I’ve wasted enough time, he thought as he walked over and opened the door to the warehouse. The inside was cavernous and dark save for a set of portable lights in the back corner illuminating equipment, papers and two cops sifting through it all.
“Hello?” he called out. Both cops turned to look at him. John walked forward, hands slightly raised. He waved a bit. “I’m looking for Dr. Salas.”
“Who are you,” asked the bigger patrolman.
“John Taylor … I’m a reporter for The Sentinel.” He pulled a laminated card from his breast pocket and showed it to them.
“Great. The press,” said the short cop. “What are you doing here?”
John grimaced. “I had an interview with Salas. He called me a couple days ago and said he had a story for me.”
“When was the the last time you saw him?” John looked at the shorter cop’s name tag which said Cooper. The other was Monroe.
“Never, actually,” John said. “He called me. Today would have been the first time we would have met.”
“Why did he call you,” asked Monroe.
“He said it was big news. He had proof of some new physics theory. I’ve got the science and tech beat at the paper. I don’t get ‘big news’ very often.” John looked around at the equipment as he was talking. Papers were scattered around the desk, computers were still running and there was a coffee cup that was only half finished.
“What was this ‘big news’,” asked Cooper.
“He wouldn’t tell me over the phone.” The most intriguing object in the room were two metal poles about six feet tall and three feet apart with wires attached to computer bank. John walked over to it noticing a small video camera on the ground between the poles. “So is he missing?”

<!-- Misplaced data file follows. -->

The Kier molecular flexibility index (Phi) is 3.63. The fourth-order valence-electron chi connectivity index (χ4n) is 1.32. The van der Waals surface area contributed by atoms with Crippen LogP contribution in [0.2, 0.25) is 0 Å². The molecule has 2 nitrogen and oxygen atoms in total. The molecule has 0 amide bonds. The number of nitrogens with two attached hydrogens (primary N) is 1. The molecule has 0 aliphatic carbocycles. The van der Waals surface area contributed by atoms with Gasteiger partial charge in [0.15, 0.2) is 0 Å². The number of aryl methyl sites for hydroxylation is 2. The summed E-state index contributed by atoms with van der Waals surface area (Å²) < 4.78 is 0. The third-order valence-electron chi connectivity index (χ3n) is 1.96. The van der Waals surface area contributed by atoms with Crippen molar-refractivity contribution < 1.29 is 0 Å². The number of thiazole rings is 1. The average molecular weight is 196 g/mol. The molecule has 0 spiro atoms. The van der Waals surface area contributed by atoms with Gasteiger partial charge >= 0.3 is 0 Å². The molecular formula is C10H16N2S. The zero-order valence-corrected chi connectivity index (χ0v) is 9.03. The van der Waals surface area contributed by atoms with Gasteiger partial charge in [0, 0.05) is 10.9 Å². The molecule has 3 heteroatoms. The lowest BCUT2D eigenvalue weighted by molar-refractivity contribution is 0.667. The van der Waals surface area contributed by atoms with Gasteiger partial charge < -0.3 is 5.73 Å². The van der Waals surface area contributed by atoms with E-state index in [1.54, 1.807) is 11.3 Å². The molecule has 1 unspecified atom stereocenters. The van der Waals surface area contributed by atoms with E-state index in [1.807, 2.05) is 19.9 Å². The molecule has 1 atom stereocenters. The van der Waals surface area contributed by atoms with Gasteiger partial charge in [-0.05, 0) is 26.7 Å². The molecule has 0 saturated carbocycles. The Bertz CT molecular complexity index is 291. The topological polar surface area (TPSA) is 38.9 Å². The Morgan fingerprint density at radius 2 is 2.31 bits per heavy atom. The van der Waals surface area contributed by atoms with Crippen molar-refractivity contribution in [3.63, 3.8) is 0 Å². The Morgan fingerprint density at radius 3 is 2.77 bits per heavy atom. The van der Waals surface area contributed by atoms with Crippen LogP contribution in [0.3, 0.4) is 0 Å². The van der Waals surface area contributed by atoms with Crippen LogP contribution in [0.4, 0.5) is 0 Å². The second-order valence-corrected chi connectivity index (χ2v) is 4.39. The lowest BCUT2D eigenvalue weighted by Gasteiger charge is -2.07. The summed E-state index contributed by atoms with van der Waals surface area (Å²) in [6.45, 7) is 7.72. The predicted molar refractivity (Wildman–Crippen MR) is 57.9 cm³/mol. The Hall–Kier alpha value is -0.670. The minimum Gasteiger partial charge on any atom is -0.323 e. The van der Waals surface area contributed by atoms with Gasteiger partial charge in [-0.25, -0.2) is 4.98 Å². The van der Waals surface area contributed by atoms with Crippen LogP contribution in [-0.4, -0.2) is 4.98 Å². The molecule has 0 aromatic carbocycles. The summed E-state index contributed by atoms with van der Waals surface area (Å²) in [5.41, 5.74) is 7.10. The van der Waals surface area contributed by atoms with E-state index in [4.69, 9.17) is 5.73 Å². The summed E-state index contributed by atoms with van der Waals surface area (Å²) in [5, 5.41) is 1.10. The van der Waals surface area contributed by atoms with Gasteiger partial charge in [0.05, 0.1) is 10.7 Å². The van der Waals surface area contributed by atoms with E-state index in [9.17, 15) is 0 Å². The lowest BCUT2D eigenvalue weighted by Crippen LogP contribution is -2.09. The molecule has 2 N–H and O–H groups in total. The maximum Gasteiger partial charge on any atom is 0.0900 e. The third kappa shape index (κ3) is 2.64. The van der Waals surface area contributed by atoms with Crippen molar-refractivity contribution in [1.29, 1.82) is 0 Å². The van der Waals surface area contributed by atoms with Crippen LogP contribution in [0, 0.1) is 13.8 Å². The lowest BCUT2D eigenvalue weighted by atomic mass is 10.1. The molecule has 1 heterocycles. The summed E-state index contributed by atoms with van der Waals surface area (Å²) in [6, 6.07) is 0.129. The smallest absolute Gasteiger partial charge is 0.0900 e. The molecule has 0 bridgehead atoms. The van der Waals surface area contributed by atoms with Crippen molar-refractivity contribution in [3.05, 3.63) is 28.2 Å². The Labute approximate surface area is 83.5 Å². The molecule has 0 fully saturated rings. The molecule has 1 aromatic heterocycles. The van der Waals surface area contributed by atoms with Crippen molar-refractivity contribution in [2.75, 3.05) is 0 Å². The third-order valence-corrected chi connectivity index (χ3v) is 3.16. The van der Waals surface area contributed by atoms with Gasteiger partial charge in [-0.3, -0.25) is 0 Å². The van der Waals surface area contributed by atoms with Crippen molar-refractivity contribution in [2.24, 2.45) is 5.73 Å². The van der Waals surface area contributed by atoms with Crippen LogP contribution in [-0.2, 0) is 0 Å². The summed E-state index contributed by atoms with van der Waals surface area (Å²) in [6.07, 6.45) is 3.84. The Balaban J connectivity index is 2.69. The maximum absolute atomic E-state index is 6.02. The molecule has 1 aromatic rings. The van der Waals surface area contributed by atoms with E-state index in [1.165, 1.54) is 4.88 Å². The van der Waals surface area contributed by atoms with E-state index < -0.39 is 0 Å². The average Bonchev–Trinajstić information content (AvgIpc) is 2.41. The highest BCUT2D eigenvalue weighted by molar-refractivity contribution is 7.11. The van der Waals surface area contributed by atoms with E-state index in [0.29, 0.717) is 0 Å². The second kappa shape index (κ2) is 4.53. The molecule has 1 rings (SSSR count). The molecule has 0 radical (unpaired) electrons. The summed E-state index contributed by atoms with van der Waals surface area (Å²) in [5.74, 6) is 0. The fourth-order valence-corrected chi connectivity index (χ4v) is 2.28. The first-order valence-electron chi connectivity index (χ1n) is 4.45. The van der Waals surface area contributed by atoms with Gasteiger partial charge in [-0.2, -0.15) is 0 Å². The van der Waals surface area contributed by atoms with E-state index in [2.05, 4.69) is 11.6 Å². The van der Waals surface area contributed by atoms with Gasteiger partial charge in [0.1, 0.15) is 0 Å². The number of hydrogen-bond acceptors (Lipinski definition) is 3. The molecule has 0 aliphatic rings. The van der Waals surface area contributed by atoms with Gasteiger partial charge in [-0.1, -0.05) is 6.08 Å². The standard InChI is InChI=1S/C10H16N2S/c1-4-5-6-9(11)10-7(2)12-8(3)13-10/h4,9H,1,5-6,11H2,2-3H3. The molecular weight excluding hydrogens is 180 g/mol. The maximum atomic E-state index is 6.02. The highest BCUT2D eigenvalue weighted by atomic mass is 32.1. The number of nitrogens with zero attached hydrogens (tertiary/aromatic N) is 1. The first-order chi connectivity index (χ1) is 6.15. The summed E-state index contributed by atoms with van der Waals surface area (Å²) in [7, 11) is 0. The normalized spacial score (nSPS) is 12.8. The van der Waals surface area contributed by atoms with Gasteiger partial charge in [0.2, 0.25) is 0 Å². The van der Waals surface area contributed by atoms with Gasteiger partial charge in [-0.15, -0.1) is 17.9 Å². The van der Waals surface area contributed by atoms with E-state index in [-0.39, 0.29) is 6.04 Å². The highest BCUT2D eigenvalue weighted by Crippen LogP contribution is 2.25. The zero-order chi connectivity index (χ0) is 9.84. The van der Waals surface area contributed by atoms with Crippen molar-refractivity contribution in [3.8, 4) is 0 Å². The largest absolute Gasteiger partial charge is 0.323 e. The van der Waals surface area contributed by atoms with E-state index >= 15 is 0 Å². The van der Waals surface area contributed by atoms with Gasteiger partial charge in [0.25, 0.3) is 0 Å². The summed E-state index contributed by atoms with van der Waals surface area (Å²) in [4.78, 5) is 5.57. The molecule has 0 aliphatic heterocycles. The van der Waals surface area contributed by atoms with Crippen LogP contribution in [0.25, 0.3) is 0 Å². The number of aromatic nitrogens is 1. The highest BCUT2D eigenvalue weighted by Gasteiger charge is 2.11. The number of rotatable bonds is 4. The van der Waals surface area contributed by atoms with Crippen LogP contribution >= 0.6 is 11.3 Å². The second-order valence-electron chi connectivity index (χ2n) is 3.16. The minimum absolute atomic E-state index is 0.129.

“You tell us,” Cooper said.
“His daughter put out a missing person report on him,” said Monroe. “She said he never came home about two nights ago. The last place she saw him was here.”
“Don’t people go missing all the time in this town,” John asked bending down to look at the camera.
“Scientists don’t,” Monroe said. “Julie said he worked late nights, but he always came home.” He and Cooper returned to looking at the scattered papers. Some looked like journal entries, others were diagrams.
John picked up the camera and took out the memory card, pocketing it quickly. He put the camera back where he found it.
Cooper glanced over at John. “Hey, don’t touch anything.”
“Don’t worry, I’m just looking.” There were a couple drops of blood on the floor. John took out his phone and turned it to silent mode. He took a picture of the blood and the two poles. “I think this is blood on floor.”
“Alright, get back,” said Cooper walking over to John. “It’s time for you to go.”
John stood up quickly and backed away. He snapped a couple pictures of the papers on his way out. “Thanks for your time.” He waved as he walked out of the warehouse.
A missing scientist story could be more interesting than whatever Dr. Salas was going to talk about. No jargon, he wouldn’t have to dumb anything down, and it sounded like a nice way to start the work week. He looked up Victor Salas’ address on his phone and plotted out directions. A few quotes from the neighbors about how he keeps to himself and an interview with the daughter Julie should round out the piece nicely. Maybe he could even figure out what the doc was working on out here.
John parked on the street next to the Salas’ house. Stepping out of the car, he looked around the neighborhood. Nice, seemingly quiet and suburban.
He knocked on several neighbors’ front doors, but only two even knew Dr. Salas’ name and had nothing much to say. Dr. Salas keeps to himself and he keeps long hours, but he seems nice enough. This story was resting solely on Julie and his ability to get her to talk to him.
He strolled up the walkway to the Salas’ front door and knocked. He heard movement inside and the door opened.
“Yes,” a young woman asked. She was older than John was expecting, probably in her mid-twenties. Her hair was pulled back and her eyes looked like she hadn’t slept.
“Hi, I’m John Taylor. I had an appointment with your father.”
“He’s not here,” she said.
“Yeah, I was supposed to meet him at his lab at the warehouse, he didn’t show up. There were a couple of cops there looking for him, they said you called.”
1,114/50,000 3,887 behind, for those keeping track. I typed all this on my iPhone as I could barely sit up today.